Chapter: 1 Introduction to C#.NET

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  1. Introduce C# its Features and Applications

Introduce C#

C#’ (pronounced as ‘C sharp’) is a new computer-programming language developed by Microsoft Corporation, USA. C# is a fully object-oriented language like Java and is the first Component-oriented language. It has been designed to support the key features of .NET Framework, the new development platform of Microsoft for building component-based software solutions. It is a simple, efficient, productive and type-safe language derived from the popular C and C++ languages. Although it belongs to the family of C/C++, it is a purely objected-oriented, modern language suitable for developing Web based applications.

image 3

‘C#’ seems a strange name for a modern programming language. Perhaps Microsoft named their new language ‘C sharp’ because they wanted it to be better, smarter and ‘sharper’ than its ancestors C and C++, C# is designed to bring rapid development to C++ programmers without sacrificing the power and control that have been the hallmarks of C and C++, C# is the only language designed especially for the .NET platform which provides tools and services that fully exploit both computing and communications.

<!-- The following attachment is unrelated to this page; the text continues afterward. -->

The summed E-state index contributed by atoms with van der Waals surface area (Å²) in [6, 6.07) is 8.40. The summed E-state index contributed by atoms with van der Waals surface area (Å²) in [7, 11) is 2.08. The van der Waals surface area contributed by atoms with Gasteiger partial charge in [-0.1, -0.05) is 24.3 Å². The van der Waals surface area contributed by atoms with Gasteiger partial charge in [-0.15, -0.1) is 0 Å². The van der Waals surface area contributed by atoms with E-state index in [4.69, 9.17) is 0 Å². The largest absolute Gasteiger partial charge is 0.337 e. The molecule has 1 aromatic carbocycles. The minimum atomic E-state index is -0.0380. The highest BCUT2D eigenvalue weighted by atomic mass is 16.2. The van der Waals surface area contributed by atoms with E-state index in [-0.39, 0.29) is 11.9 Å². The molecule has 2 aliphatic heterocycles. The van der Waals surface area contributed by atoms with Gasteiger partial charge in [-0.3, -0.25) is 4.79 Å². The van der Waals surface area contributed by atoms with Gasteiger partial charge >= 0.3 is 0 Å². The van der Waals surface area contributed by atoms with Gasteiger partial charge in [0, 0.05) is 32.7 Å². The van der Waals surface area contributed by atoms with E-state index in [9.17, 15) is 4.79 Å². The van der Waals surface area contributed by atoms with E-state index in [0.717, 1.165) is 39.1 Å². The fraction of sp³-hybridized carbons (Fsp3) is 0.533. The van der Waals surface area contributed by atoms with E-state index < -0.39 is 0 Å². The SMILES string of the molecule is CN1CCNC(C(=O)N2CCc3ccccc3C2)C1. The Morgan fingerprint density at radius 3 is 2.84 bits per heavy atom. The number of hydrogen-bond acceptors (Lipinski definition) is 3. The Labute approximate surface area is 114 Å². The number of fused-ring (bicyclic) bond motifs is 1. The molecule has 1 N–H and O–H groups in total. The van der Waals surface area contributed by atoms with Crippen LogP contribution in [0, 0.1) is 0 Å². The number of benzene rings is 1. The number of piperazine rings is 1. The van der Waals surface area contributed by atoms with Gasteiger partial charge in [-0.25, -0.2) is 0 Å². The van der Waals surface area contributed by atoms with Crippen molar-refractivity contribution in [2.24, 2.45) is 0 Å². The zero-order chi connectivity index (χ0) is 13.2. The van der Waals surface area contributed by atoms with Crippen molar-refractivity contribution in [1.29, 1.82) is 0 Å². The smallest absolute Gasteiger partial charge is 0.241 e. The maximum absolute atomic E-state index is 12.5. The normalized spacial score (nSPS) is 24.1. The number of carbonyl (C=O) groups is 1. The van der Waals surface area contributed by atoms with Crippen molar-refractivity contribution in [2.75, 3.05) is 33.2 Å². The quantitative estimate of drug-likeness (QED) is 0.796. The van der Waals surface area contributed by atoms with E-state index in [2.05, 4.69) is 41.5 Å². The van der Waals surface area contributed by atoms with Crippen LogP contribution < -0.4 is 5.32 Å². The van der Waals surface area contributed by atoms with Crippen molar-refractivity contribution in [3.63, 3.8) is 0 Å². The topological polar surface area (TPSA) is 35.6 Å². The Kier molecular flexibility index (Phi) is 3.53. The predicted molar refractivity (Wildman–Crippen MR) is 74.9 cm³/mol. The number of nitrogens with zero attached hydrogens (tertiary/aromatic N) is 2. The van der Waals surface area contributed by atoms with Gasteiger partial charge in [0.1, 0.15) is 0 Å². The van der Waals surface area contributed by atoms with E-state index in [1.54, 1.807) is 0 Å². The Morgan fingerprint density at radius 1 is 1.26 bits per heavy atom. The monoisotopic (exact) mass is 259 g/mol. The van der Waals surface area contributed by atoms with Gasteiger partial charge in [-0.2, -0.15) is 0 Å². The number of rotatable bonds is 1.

Since one of the designers of C# (Anders Hejsberg) was a Java expert, it is natural that many Java features have been incorporated into the design of C#. In fact, in many cases, the C# code may bear a striking resemblance to the functionally equivalent Java code. Unlike C++, both Java and C# promote a one-stop coding approach to code maintenance. They group classes, interfaces and implementations together in one file so that programmers can edit the code more easily.

C# is designed for building robust, reliable and durable components to handle real-world applications. Major highlights of C# are:

  • It is a brand-new language derived from the C/C++ family
  • It simplifies and modernizes C++
  • It is the only component-oriented language available today
  • It is the only language designed for the .NET Framework